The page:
In the latest twist of a curious legal case  involving allegations of identity theft, cyber-bullying, and two-millennia-old religious artifacts, a well-known University of Chicago professor has been implicated in a complex, Internet-based scheme to smear opponents of his work. Norman Golb , a professor of Jewish history and civilization at Chicago, has been mostly a sideline figure since his son, Raphael, was arrested  last March after allegedly creating dozens of Web aliases and using them to harass and discredit scholars who disagree with his father’s theories about the origins of the Dead Sea Scrolls. But new court documents  point to evidence suggesting that Norman Golb, his wife, Ruth, and their other son, Joel, were aware of the alias-based campaign and may have assisted in carrying it out. Raphael Golb stands accused of harassing various scholars who do not believe that the Dead Sea Scrolls originated in Jerusalem — a theory Norman Golb advocated in a 1995 book . The new documents, released last month, purport to show transcripts of e-mails exchanges among members of the Golb family indicating coordinated efforts to advance Norman Golb’s theories though Web aliases. They also include sharp criticisms of Schiffman, which the prosecution is trying to use as evidence of motive and intent for the identity theft — the only felony charge against Raphael Golb. The evidence was released to the court after the defense moved to suppress it. Norman Golb could not be reached for comment.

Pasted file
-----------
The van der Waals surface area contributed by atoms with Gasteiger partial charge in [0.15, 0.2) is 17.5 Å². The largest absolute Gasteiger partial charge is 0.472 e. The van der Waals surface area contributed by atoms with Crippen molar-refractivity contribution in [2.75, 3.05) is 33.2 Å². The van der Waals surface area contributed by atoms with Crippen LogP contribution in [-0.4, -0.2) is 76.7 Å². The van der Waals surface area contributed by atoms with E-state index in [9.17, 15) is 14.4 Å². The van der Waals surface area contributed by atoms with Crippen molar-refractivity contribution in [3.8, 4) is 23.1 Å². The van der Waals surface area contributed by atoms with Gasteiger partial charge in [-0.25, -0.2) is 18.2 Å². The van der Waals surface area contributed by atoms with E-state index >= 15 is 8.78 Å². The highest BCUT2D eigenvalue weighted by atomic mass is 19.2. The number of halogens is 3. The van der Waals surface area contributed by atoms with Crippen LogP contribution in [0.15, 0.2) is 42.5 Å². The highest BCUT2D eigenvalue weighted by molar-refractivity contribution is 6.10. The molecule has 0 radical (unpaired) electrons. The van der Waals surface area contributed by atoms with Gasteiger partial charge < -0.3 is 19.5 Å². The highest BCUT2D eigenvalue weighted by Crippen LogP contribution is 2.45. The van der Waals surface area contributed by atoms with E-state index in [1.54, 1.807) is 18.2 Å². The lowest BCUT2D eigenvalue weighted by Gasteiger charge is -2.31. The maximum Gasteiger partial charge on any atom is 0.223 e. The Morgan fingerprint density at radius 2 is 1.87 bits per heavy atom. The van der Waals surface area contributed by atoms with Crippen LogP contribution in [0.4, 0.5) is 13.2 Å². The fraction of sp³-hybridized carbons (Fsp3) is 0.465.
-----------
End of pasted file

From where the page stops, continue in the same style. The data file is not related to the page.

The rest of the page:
Raphael Golb’s attorneys are arguing that the e-mails are immaterial to the case since they do not contain any of the threats, obscenity, or “fighting words” that would constitute harassment. If the state had a compelling interest in limiting criticism, they wrote in a court memo , all of New York’s editorial writers would be in prison.
Norman Golb, meanwhile, said in an e-mail to Inside Higher Ed that he is not privy to his sons' e-mail correspondence and is “certainly unaware of any ‘smear campaign’ in the various articles about the Scrolls controversy attributed to Raphael.” He added: “It is unfortunate that my critics resort to attacking members of my family rather than engaging with me in scholarly debate on the merits.”